The Bible is the printed record of the word of God revealed to inspired men (2 Peter 1.21; 1 Corinthians 2.13; 1 Thessalonians 2.13; Matthew 4.4). As such, it makes men completely “furnished unto all good works” (2 Thessalonians 3.16-17). Nothing else, in the form of a binding creed, is necessary or permissible.
In fact, the creeds and catechisms of Protestantism and Catholicism are often barriers to unity rather than bastions for it. If the creed contains anything less than what the Bible teaches, it requires too little. If it contains anything more than what the Bible teaches, it requires too much.
Hence, let the Bible alone be our rule-book (cf. Galatians 6.16), and let us reject denominational creeds and catechisms functioning in that capacity, for no Christian in the New Testament ever needed them to worship and serve our God faithfully. Nor, indeed, were they even permitted (Gal. 1.6-9).
A Distinct Organization
In the New Testament, churches of Christ were self-ruling – that is, there were no earthly headquarters to which each congregation was made amenable. They were neither responsible to the papacy in Rome, nor to the Mormon Church in Salt Lake City.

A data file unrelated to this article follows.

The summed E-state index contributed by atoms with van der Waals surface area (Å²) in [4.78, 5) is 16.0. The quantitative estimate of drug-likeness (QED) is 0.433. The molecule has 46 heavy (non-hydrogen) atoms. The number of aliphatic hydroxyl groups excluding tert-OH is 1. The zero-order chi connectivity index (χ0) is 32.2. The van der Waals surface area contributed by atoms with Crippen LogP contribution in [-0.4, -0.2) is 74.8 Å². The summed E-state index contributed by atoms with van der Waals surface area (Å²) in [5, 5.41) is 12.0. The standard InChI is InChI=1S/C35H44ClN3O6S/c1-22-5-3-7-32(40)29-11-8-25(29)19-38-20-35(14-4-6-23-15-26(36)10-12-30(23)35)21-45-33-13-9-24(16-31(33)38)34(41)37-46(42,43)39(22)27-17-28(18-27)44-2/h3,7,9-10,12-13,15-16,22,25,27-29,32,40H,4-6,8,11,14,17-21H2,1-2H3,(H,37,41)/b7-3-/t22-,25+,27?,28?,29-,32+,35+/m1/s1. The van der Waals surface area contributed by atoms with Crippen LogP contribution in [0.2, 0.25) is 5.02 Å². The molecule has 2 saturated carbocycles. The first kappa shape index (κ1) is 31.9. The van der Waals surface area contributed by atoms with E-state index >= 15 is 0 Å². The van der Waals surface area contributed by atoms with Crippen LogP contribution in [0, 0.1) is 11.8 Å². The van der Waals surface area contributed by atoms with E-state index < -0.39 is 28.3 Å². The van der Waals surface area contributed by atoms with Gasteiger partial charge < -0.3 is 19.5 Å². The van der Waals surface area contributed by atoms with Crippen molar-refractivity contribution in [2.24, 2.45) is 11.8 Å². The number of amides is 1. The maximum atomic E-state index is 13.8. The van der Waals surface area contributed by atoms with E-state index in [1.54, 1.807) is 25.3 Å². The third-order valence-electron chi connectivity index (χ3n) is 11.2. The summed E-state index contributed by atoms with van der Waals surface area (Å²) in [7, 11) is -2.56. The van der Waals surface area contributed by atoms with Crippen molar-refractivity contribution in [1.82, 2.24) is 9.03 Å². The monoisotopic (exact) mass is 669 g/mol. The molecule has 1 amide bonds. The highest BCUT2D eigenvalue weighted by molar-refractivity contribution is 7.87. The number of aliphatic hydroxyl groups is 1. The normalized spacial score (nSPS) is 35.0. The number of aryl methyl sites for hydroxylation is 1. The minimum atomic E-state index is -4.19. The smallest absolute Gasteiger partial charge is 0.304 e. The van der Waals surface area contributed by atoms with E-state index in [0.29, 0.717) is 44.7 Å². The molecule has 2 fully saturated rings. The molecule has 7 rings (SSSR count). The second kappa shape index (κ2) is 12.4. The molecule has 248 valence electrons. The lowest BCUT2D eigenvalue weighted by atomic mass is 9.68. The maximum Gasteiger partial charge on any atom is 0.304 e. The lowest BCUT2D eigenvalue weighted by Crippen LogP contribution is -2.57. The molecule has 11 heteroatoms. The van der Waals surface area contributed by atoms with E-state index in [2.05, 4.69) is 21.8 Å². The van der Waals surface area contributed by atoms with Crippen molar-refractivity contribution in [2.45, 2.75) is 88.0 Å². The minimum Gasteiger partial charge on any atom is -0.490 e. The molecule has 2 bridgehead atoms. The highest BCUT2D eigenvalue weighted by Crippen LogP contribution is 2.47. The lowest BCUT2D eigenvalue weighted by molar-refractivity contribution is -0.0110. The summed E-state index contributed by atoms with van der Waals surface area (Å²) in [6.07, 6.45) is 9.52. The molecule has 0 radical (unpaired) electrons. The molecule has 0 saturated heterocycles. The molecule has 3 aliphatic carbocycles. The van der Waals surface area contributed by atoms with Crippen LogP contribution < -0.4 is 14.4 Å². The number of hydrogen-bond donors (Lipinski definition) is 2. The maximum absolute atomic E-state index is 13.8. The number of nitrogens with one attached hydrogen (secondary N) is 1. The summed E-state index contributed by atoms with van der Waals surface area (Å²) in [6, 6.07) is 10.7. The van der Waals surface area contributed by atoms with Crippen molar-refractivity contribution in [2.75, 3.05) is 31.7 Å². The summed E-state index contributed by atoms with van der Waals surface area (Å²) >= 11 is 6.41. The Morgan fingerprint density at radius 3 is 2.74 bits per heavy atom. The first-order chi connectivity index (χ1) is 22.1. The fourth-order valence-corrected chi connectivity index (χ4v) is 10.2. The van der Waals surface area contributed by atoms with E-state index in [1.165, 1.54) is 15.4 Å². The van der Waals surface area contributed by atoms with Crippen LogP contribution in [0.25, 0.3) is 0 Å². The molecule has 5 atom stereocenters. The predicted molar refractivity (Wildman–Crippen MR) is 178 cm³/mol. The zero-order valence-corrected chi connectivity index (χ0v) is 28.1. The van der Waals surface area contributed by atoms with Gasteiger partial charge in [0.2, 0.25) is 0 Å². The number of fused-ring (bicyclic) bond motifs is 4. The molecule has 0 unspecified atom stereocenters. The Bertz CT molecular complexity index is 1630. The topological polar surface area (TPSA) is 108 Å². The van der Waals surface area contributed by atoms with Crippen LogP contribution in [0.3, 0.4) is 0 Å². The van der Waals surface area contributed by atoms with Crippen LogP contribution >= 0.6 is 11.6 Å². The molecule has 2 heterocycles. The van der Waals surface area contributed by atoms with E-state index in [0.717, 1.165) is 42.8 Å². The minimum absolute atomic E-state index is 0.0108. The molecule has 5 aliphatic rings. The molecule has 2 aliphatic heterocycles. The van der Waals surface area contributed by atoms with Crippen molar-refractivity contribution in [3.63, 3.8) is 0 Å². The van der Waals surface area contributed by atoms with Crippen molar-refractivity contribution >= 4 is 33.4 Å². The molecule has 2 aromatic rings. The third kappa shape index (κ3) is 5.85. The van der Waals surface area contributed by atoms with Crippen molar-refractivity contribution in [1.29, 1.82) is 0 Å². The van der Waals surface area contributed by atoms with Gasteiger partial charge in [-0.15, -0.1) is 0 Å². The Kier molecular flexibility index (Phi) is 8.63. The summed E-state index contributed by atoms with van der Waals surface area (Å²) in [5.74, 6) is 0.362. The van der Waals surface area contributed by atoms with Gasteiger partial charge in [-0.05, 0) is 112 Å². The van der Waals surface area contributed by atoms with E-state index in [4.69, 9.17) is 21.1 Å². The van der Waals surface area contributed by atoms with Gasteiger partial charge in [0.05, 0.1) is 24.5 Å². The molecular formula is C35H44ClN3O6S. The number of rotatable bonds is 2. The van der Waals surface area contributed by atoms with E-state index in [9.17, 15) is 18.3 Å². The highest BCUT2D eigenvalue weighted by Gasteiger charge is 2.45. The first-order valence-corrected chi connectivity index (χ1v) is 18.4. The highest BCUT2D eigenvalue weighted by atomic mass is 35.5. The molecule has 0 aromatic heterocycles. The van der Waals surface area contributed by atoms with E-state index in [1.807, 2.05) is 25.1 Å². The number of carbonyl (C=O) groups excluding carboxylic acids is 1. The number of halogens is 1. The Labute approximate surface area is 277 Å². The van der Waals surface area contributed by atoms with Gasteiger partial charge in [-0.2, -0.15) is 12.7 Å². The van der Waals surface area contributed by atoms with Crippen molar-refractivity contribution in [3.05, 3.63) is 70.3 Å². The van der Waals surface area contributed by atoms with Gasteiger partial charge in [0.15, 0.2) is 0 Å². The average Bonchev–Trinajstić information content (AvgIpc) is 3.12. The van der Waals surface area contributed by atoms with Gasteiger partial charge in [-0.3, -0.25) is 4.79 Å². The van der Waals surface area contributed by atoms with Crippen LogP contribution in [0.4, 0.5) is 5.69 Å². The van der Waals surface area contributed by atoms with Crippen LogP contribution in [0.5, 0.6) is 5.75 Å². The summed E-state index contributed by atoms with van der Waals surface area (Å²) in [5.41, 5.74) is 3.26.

Rather, each individual congregation, consisting of elders, deacons, and saints (Philippians 1.1), made their pragmatic decisions in matters of faith and practice internally, in accordance with “the apostles’ doctrine” (Acts 2.42) and by the authority of, or “in the name of the Lord Jesus” (Colossians 3.17; Matthew 28.18-20). The jurisdiction of elders did not extend beyond their home congregation, nor were they permitted to enact practices or teach doctrines which the Lord had not already sanctioned (Acts 20.28; Galatians 1.6-9; 1 Corinthians 4.6).